Grant funds study of Mangrove loss and conservation in South Asia
USA - A new NASA grant for nearly $820,000 will fund a three-year, Duke University-led study to monitor mangrove loss in South Asia and identify effective mitigation and protection strategies to help reverse the decline. South Asia’s mangrove forests provide numerous essential ecosystem services, such as carbon sequestration and biodiversity conservation, that benefit populations worldwide. They also help protect densely populated coastal regions in Bangladesh, India, Sri Lanka, Myanmar and Pakistan from storm surge and flooding. “These forests increasingly are under threat from both natural and human-derived forces, including pollution, development and sea-level rise,” says Jeffrey R. Vincent, interim dean and Clarence F. Korstian Professor of Forest Economics and Management at Duke’s Nicholas School of the Environment, who is principal investigator of the new $819,540 grant. “Our new project, which integrates research on remote sensing, conservation biology and environmental economics, will help us better understand the rates, patterns and causes of changes occurring to mangrove cover since 1985, and the resulting impacts these changes have had on the vital ecosystem services mangroves provide,” Vincent says. READ MORE

Why the momentum for mangroves?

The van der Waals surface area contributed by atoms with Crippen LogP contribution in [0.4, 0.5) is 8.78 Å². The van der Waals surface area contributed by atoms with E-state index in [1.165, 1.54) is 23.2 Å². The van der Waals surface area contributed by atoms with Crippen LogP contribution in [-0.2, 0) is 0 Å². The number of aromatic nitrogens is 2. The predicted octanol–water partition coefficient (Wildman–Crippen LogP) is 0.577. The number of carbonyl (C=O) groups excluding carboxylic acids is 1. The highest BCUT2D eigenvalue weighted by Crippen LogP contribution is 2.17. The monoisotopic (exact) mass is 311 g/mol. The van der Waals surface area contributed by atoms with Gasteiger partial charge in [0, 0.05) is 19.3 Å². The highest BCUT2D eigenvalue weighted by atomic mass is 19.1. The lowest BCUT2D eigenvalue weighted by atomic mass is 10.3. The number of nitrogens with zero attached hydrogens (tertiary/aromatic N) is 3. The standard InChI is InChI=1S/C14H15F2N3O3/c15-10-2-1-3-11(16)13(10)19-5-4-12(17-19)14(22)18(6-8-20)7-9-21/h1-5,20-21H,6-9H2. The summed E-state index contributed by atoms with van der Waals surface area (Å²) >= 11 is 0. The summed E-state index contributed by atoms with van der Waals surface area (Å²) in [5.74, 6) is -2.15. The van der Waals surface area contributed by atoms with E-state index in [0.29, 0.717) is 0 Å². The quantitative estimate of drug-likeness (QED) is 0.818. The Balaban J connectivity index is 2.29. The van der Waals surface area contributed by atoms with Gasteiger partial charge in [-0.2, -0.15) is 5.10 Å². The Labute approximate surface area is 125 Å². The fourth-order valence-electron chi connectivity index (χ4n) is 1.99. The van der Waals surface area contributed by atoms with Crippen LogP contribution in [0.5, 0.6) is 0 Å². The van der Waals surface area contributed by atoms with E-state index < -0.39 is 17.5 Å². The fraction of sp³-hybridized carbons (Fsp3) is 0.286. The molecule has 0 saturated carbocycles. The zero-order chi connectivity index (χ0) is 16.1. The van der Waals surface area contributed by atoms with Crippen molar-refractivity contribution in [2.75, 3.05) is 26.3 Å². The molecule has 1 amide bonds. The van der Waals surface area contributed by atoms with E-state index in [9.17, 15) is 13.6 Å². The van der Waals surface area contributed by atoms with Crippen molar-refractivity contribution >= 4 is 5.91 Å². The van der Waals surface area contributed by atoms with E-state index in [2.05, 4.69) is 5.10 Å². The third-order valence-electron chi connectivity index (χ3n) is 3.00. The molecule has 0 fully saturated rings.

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USA - Last week, the Global Resilience Partnership announced the winners of its Water Window Challenge, in which 12 projects will share $10 million to tackle flooding in vulnerable areas. One of those organizations was Seacology, a nonprofit environmental conservation organization dedicated to preserving the habitats and cultures of islands, which will use the nearly $1 million grant to expand its work to conserve mangroves in northern and eastern Sri Lanka. A partnership between Seacology, the Sri Lankan NGO Sudeesa, and the Sri Lankan government led this island nation to became the first country in the world to comprehensively protect all of its mangrove forests. “Mangroves are really the unsung heroes of conservation,” Duane Silverstein, the executive director of Seacology, told Devex from his office in Berkeley, California. He said that Sri Lanka could serve as a model for other countries, at a moment when scientific consensus is building about the importance of mangroves — and the international community is acting on that information. READ MORE